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Once upon a time, a license tag was the only option for identifying your dog. Unfortunately, tags and collars can fall off, or be taken off, leaving your pet without identification. The solution for many years was a tattoo, either on the dog's inside ear flap or the abdomen. Unfortunately, tattoos sometimes faded and could be hard to see at all on dark-skinned dogs. In addition, nobody could agree on what to tattoo. Most people registered their tattoos with a national service that kept track of lost and found tattooed dogs, but people who found tattooed dogs often had no idea what the tattoo meant or who to contact.
Now microchips have largely taken the place of tattoos. Microchips are tiny radio-frequency identification (RFID) chips, about the size of a grain of rice. Your veterinarian implants the chip using what looks much like a big hypodermic needle. The chip is placed under the dog's skin on the back, between the shoulder blades. Most dogs do not even react during the process, which is much like getting a vaccination. The cost generally includes implantation as well as registration, and discounts may be available for multiple pets.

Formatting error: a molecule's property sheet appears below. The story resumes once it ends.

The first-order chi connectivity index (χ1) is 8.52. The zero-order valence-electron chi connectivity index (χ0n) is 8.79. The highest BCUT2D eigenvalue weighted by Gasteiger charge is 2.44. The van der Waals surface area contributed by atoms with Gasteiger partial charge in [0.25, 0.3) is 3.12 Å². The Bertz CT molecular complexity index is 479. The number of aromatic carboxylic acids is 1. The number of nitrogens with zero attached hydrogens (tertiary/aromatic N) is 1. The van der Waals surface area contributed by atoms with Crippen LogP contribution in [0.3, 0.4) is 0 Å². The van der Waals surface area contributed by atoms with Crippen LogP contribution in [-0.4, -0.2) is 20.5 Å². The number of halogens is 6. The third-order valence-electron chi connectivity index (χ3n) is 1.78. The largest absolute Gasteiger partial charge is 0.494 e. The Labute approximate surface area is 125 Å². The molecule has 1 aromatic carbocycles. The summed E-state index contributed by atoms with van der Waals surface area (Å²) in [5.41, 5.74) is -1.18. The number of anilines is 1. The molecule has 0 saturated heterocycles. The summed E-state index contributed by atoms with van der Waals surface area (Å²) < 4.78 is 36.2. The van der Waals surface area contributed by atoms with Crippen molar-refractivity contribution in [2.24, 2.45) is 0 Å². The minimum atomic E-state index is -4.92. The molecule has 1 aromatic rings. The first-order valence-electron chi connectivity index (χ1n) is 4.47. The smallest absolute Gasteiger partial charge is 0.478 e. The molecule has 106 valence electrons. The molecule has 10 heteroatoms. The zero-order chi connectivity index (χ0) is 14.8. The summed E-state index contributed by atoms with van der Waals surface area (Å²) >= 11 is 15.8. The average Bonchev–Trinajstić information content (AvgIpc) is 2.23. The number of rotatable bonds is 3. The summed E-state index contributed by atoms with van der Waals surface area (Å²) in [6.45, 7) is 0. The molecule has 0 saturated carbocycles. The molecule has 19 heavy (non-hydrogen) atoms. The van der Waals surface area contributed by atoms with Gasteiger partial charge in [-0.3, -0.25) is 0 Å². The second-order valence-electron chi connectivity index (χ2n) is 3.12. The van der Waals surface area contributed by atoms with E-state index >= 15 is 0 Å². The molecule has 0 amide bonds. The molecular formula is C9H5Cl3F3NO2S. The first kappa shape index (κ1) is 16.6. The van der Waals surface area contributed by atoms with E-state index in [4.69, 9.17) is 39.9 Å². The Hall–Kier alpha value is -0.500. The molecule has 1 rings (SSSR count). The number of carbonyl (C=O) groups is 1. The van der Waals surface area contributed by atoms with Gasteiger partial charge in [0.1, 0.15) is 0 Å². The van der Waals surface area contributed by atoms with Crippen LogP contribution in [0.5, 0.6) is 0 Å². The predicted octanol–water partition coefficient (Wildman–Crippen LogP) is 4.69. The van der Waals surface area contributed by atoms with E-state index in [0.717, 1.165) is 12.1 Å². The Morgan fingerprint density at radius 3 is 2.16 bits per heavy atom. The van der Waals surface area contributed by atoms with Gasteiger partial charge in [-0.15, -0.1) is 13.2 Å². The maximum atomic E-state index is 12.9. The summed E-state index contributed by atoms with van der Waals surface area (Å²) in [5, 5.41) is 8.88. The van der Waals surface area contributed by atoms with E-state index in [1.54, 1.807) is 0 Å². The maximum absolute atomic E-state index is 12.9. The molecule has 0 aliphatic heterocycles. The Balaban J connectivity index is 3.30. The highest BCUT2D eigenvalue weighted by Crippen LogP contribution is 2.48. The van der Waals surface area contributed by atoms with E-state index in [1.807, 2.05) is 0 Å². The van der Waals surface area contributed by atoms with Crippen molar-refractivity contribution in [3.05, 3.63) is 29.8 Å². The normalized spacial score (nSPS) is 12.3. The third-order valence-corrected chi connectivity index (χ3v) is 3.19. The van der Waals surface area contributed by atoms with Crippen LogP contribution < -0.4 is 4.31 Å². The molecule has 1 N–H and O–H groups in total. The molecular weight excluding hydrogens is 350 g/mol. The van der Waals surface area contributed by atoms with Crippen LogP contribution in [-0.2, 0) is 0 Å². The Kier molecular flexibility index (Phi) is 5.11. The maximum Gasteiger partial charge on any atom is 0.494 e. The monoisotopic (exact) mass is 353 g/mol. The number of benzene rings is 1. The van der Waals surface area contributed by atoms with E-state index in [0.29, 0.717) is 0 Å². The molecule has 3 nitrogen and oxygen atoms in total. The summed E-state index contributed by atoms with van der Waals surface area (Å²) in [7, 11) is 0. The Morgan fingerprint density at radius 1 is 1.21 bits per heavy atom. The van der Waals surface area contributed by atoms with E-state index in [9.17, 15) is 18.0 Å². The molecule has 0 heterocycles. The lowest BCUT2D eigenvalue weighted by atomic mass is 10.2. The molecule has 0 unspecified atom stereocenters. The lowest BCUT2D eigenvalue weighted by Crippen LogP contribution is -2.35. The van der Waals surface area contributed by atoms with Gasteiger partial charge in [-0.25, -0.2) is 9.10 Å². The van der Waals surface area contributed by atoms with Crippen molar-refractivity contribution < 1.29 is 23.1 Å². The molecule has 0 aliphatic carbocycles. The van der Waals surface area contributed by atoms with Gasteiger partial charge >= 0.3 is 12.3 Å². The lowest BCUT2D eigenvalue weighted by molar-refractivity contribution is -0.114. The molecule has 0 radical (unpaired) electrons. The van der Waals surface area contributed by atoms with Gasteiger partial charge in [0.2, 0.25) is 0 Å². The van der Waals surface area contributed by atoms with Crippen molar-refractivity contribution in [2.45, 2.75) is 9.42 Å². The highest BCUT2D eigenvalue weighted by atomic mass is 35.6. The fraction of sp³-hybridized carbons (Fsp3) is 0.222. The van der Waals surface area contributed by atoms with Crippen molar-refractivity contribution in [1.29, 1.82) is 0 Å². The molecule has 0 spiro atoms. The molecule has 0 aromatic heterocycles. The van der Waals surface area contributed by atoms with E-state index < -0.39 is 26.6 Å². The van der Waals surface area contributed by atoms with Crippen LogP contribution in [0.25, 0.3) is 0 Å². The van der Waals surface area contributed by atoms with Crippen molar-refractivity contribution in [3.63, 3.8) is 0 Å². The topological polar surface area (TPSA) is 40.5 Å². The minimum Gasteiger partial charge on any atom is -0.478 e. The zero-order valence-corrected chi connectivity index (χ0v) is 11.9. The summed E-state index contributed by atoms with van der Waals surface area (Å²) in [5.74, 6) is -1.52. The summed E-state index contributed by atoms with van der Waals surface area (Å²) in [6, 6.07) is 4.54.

You must register the chip number with the company that makes the chip, so that if your dog is found, he can be traced back to you. A chip doesn't take the place of a license tag, which anyone can read. The chip must be read using a special scanner, which most veterinarians and shelters own. At one time, scanners were chip-specific, with chips from different manufacturers requiring separate scanners. But now universal scanners can read all modern chip types. The scanner is passed over the dog's back and sides, and the chip, if present, will transmit the chip's identification number to the scanner. The rescuer then contacts the national database, which in turn contacts the dog's owner. Recent reports estimate that more than 600,000 dogs have been reunited with their owners through their chips. Not only are chips valuable for returning lost dogs but also for proving ownership.
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